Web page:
Scotty James knows a thing or two about making what’s old new again. General manager of Materials Unlimited — a 15,000-square-foot architectural salvage showroom in Ypsilanti — James has a degree in historic preservation and two major home renovations under his belt.
Even as a child, Jeanine White-Haith had an eye for interiors. When her grade school unveiled a new playhouse for the kids, she came away disappointed that it didn’t have curtains.
An interior designer with Hudson’s for many years, B.C. Cabangbang now showcases his personal style at his Royal Oak store, ChoZen by B.C. Opened in 2006, the shop carries an eclectic array of gift items, home accents, and furnishings all personally chosen by B.C. Recently, he took a minute to answer our five questions.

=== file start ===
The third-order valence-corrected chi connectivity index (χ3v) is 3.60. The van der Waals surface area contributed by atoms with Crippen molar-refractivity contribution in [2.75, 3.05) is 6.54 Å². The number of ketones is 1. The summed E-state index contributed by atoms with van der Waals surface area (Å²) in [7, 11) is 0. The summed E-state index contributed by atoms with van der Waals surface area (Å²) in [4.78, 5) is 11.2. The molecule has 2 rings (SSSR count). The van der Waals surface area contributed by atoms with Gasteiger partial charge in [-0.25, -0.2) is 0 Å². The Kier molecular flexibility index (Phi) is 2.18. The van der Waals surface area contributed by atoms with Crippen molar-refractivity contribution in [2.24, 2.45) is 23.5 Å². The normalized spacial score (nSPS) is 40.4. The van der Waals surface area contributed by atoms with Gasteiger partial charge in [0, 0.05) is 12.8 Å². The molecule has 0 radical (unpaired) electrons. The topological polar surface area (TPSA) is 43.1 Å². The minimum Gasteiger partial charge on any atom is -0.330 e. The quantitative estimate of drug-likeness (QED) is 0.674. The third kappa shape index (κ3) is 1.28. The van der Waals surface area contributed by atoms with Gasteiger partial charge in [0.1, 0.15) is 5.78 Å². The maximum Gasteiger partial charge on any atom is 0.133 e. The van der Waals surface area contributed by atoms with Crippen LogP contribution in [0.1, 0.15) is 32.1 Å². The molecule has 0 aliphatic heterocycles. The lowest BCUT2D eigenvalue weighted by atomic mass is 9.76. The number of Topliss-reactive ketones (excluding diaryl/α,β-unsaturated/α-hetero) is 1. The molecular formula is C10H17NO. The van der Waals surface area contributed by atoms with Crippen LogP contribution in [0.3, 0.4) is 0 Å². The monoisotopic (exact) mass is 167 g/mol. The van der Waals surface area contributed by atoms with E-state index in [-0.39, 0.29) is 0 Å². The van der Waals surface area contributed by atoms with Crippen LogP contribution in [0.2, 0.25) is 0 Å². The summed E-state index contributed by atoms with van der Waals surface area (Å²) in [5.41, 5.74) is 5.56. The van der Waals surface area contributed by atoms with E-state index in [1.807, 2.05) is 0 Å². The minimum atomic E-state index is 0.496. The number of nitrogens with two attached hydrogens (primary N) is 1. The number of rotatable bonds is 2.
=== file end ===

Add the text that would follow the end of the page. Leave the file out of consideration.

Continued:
Split-level houses — a multi-story modification of the one-floor ranch — became popular in the 1950s. Retaining the ranch’s horizontal lines, low-pitched roof, and overhanging eaves, the split-level added a two-story unit intercepted by a one-story wing.
Trained as an artist in Boston before moving to New York in the late 1940s, Paul McCobb made his name designing retail displays and furniture.
In July of 1825, John Dix, a retired sea captain from the east, raised the first frame barn built in Ann Arbor Township.